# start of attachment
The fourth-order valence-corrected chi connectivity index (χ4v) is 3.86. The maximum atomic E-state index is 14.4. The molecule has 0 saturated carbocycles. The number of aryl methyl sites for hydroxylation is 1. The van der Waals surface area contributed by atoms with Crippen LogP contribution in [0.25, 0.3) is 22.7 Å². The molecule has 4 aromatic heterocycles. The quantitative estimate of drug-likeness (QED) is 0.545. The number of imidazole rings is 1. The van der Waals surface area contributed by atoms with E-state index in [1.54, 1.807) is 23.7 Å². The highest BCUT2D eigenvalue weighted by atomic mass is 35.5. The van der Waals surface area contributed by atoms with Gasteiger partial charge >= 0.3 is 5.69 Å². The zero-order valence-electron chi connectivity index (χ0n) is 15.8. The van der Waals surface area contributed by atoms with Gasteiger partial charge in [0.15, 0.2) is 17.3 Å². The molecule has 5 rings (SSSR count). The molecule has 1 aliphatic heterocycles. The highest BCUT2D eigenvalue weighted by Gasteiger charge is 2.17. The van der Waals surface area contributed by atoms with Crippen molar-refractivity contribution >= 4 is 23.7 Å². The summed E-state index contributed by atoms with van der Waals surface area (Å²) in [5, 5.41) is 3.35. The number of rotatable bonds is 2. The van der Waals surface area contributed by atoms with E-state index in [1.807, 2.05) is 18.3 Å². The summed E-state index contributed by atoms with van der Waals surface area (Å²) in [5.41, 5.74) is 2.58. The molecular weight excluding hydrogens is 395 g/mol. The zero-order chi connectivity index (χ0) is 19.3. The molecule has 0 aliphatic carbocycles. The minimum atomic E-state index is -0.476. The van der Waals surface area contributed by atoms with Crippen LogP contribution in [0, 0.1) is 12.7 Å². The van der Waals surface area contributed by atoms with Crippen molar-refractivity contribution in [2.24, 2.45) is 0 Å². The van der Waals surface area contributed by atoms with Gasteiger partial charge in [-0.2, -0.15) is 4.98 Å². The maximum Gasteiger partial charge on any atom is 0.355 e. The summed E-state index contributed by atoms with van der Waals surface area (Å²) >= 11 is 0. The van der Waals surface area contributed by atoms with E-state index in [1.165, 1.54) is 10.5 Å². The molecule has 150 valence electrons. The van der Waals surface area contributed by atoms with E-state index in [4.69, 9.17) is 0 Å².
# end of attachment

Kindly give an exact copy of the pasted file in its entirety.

The fourth-order valence-corrected chi connectivity index (χ4v) is 3.86. The maximum atomic E-state index is 14.4. The molecule has 0 saturated carbocycles. The number of aryl methyl sites for hydroxylation is 1. The van der Waals surface area contributed by atoms with Crippen LogP contribution in [0.25, 0.3) is 22.7 Å². The molecule has 4 aromatic heterocycles. The quantitative estimate of drug-likeness (QED) is 0.545. The number of imidazole rings is 1. The van der Waals surface area contributed by atoms with E-state index in [1.54, 1.807) is 23.7 Å². The highest BCUT2D eigenvalue weighted by atomic mass is 35.5. The van der Waals surface area contributed by atoms with Gasteiger partial charge >= 0.3 is 5.69 Å². The zero-order valence-electron chi connectivity index (χ0n) is 15.8. The van der Waals surface area contributed by atoms with Gasteiger partial charge in [0.15, 0.2) is 17.3 Å². The molecule has 5 rings (SSSR count). The molecule has 1 aliphatic heterocycles. The highest BCUT2D eigenvalue weighted by Gasteiger charge is 2.17. The van der Waals surface area contributed by atoms with Crippen molar-refractivity contribution >= 4 is 23.7 Å². The summed E-state index contributed by atoms with van der Waals surface area (Å²) in [5, 5.41) is 3.35. The number of rotatable bonds is 2. The van der Waals surface area contributed by atoms with E-state index in [1.807, 2.05) is 18.3 Å². The summed E-state index contributed by atoms with van der Waals surface area (Å²) in [5.41, 5.74) is 2.58. The molecular weight excluding hydrogens is 395 g/mol. The zero-order chi connectivity index (χ0) is 19.3. The molecule has 0 aliphatic carbocycles. The minimum atomic E-state index is -0.476. The van der Waals surface area contributed by atoms with Crippen LogP contribution in [0, 0.1) is 12.7 Å². The van der Waals surface area contributed by atoms with Crippen molar-refractivity contribution in [2.24, 2.45) is 0 Å². The van der Waals surface area contributed by atoms with Gasteiger partial charge in [-0.2, -0.15) is 4.98 Å². The maximum Gasteiger partial charge on any atom is 0.355 e. The summed E-state index contributed by atoms with van der Waals surface area (Å²) >= 11 is 0. The van der Waals surface area contributed by atoms with E-state index in [1.165, 1.54) is 10.5 Å². The molecule has 150 valence electrons. The van der Waals surface area contributed by atoms with E-state index in [4.69, 9.17) is 0 Å².